For millennia, athletes have been pushing the bounds of what we think is possible, honing their bodies to become faster and stronger, and to perform for longer periods of time. Historically, endurance was thought of, and measured as, something purely physical—but for the past century, researchers have also sought to understand how an athlete's mental state can play a crucial role in their performance.
The study of the mind-body aspect of endurance started in the late 19th century, when an Italian physiologist named Angelo Mosso conducted his research on muscular fatigue. Mosso was instrumental in figuring out that muscle fatigue was caused by a buildup of “toxic substances” that accumulated in the body after exertion and prevented the muscle from contracting efficiently—a phenomenon we understand today as the lactate threshold. But Mosso, in his seminal work La Fatica (or Fatigue), postulated that muscular fatigue was volitional as well—in other words, influenced by a person's will or mental state.
Mosso revealed in La Fatica that, in his own experience as an alpine climber, his physical performance during a climb decreased after too many hours of intense mental concentration. To test his theory, Mosso performed a fatigue test on two fellow lecturers, noting that after six hours of lectures and oral exams, they showed a decrease in muscular contractions and muscular force. When Mosso presented his findings at the first International Conference of Physiologists in Basel, Switzerland, he forever changed how the world understood athletic endurance.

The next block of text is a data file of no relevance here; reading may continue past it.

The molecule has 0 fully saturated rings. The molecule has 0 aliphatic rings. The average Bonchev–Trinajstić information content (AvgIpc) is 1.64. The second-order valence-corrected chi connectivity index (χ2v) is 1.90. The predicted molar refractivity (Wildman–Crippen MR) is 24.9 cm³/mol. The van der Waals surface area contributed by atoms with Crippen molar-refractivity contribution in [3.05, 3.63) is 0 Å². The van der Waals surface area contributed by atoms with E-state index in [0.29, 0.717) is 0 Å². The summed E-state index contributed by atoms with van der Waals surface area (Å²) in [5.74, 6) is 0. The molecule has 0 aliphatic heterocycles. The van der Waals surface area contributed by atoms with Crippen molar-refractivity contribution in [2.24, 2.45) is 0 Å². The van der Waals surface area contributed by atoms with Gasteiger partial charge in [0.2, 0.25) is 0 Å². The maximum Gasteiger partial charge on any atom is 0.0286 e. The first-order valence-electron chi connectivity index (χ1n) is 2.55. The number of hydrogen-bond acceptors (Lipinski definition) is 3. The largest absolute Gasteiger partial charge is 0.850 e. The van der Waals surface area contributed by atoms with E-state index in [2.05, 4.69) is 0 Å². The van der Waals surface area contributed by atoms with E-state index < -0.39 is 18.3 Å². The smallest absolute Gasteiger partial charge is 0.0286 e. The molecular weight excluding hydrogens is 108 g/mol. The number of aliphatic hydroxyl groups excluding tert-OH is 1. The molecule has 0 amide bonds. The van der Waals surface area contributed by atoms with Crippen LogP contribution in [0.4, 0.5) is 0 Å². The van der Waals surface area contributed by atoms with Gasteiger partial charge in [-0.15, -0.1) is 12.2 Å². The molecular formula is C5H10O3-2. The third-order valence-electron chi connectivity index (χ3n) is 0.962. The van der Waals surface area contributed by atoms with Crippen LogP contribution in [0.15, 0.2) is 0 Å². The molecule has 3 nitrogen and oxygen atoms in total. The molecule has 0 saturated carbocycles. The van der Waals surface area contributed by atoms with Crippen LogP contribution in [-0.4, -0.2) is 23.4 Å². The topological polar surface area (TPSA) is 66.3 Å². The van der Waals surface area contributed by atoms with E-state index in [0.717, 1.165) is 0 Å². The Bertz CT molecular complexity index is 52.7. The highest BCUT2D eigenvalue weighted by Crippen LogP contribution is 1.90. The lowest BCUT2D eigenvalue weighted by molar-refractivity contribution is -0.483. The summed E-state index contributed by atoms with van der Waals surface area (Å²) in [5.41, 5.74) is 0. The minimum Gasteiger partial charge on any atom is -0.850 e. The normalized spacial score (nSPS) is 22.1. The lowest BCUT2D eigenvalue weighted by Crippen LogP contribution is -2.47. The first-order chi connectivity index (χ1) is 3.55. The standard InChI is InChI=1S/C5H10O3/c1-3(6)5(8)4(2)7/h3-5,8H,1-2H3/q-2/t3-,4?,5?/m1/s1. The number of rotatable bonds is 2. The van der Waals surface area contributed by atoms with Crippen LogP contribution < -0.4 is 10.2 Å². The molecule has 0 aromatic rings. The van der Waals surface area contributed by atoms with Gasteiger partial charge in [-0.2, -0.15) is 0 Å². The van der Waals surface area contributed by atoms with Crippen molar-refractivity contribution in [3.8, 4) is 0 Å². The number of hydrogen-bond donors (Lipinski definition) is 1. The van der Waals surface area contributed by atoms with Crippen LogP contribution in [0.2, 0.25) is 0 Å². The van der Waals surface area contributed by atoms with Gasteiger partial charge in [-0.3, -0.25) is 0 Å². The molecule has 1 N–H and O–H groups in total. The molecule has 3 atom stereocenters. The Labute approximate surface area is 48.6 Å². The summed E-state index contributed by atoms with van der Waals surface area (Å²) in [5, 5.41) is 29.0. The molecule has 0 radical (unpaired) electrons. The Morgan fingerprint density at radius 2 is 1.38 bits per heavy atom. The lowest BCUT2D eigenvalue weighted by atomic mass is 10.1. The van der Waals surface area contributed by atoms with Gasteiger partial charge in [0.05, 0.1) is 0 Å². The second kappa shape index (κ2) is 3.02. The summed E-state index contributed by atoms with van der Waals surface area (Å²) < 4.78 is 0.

Since then, research has shown time and again that physical endurance and cognition are inextricably linked. More than 100 years later, in 2005, the journal Perceptual and Motor Skills published a study that showed a positive, “significant” correlation between participant scores for overall mental toughness and time that a weight could be held suspended. In February 2018, a study in the journal PLOS One showed that endurance athletes were more likely to score highly on something called the Sports Mental Toughness Questionnaire, or SMTQ.
Research clearly shows that a strong mental fortitude impacts physical performance—but it's also found that the reverse is true, too. In 2009, researchers from Bangor University conducted a study where they asked participants to perform a cycling exercise after 90 minutes of a demanding cognitive task. Their research, later published in the Journal of Applied Physiology, showed that the mentally fatigued subjects had a harder time with the cycling activity and tapped out earlier than did participants from the control group without mental fatigue. Participants with mental fatigue could only cycle for an average of 640 seconds, while non-mentally-fatigued participants could cycle for an average of 754.
But what exactly does it mean for an athlete to be “mentally strong”? And, more importantly, how can an athlete improve his or her mental strength?
Some experts are now trying to find out. In a 2003 study published in the journal Sport Psychologist, researchers had participants undergo an intensive mental skills training regimen prior to competing in a triathlon. For four days, the athletes completed a battery of skills tests designed to increase their mental fortitude, including relaxation, positive self-talk, setting long- and short-term goals, and using guided imagery. The idea was that the more participants could calm themselves, focus, and visualize their success, the better they'd perform—and at a higher level of energy.
Not surprisingly, this training paid off. Participants who completed the regimen, the study showed, performed with “maximal or near maximal energy” during the triathlon.
Athletes who want to improve their physical endurance have been known to use interval training to quickly increase their VO2 max. But if a century of science is any indication, in addition to training their muscles, they'd also do well to train their brains.